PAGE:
Examining Why and How to Engage Young People in Global Development: A Literature Review

Our world today has the largest number of young people in history, both in relative and absolute terms. Half of all people are under the age of 30, and the vast majority of these billions of young people (90%) are in the developing world. Never has there been a more pressing need – or opportunity – to meaningfully engage youth for the development of themselves and their societies, in order to help solve some of the most pressing global problems of our era.

The objective of this literature review is to assess the “why” and “how” of engaging young people in global development. In focusing on these central questions, this two-sided approach synthesizes ideas and evidence at both the theoretical and practical levels in every section of this review, and across a wide variety of youth-related issues. The report is rooted in the central notion of youth inclusion, and examines both the costs and benefits of youth exclusion and inclusion respectively across three dimensions: politically, economically, and socially.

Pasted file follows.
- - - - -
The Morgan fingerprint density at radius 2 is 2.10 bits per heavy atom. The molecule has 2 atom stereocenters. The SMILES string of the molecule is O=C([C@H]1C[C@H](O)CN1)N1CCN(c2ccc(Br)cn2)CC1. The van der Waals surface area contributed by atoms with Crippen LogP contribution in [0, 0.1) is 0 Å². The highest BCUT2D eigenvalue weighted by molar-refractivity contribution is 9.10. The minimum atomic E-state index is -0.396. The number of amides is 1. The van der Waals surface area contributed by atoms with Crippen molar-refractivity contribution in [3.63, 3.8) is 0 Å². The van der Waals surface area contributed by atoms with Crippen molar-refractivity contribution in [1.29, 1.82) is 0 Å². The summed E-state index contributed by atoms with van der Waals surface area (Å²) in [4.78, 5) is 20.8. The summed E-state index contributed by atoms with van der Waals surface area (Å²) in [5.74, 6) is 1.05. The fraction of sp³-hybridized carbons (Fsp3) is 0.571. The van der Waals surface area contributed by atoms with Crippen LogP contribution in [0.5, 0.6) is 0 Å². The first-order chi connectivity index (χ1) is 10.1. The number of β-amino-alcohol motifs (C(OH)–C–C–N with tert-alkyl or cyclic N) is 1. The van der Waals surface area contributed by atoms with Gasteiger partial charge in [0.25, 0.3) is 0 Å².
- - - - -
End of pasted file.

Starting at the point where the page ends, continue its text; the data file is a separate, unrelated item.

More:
This sweeping desk review scanned a wide-ranging body of literature on youth engagement, predominantly literature published in the last decade, and predominantly coming from practitioner rather than academic sources (i.e. grey literature). This included well over 150 reports that were narrowed down from a broader set of initial sources, and several more websites that spanned a broad range of international development institutions, and organizations “for” and “by” youth in the Global South and North.